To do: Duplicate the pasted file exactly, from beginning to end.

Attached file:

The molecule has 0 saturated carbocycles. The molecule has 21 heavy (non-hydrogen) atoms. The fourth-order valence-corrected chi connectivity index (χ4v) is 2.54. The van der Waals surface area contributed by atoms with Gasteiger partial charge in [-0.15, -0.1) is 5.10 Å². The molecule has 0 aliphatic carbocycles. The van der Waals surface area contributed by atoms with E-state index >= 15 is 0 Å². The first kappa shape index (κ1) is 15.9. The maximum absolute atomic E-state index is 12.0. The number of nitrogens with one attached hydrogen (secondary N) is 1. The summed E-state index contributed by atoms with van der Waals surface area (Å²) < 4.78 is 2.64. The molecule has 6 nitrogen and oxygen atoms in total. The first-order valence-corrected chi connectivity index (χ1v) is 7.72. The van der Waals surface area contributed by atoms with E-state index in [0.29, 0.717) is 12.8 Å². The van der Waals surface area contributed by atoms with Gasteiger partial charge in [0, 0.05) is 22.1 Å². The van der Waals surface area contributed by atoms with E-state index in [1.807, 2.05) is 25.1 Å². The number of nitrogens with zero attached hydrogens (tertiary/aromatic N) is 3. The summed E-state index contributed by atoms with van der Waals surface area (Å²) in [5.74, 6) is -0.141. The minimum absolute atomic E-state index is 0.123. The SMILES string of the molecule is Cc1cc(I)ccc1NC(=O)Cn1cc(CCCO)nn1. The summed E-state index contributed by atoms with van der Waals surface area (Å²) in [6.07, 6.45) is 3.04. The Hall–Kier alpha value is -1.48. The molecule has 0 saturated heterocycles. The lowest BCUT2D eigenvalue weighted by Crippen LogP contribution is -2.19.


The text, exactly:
The molecule has 0 saturated carbocycles. The molecule has 21 heavy (non-hydrogen) atoms. The fourth-order valence-corrected chi connectivity index (χ4v) is 2.54. The van der Waals surface area contributed by atoms with Gasteiger partial charge in [-0.15, -0.1) is 5.10 Å². The molecule has 0 aliphatic carbocycles. The van der Waals surface area contributed by atoms with E-state index >= 15 is 0 Å². The first kappa shape index (κ1) is 15.9. The maximum absolute atomic E-state index is 12.0. The number of nitrogens with one attached hydrogen (secondary N) is 1. The summed E-state index contributed by atoms with van der Waals surface area (Å²) < 4.78 is 2.64. The molecule has 6 nitrogen and oxygen atoms in total. The first-order valence-corrected chi connectivity index (χ1v) is 7.72. The van der Waals surface area contributed by atoms with E-state index in [0.29, 0.717) is 12.8 Å². The van der Waals surface area contributed by atoms with Gasteiger partial charge in [0, 0.05) is 22.1 Å². The van der Waals surface area contributed by atoms with E-state index in [1.807, 2.05) is 25.1 Å². The number of nitrogens with zero attached hydrogens (tertiary/aromatic N) is 3. The summed E-state index contributed by atoms with van der Waals surface area (Å²) in [5.74, 6) is -0.141. The minimum absolute atomic E-state index is 0.123. The SMILES string of the molecule is Cc1cc(I)ccc1NC(=O)Cn1cc(CCCO)nn1. The summed E-state index contributed by atoms with van der Waals surface area (Å²) in [6.07, 6.45) is 3.04. The Hall–Kier alpha value is -1.48. The molecule has 0 saturated heterocycles. The lowest BCUT2D eigenvalue weighted by Crippen LogP contribution is -2.19.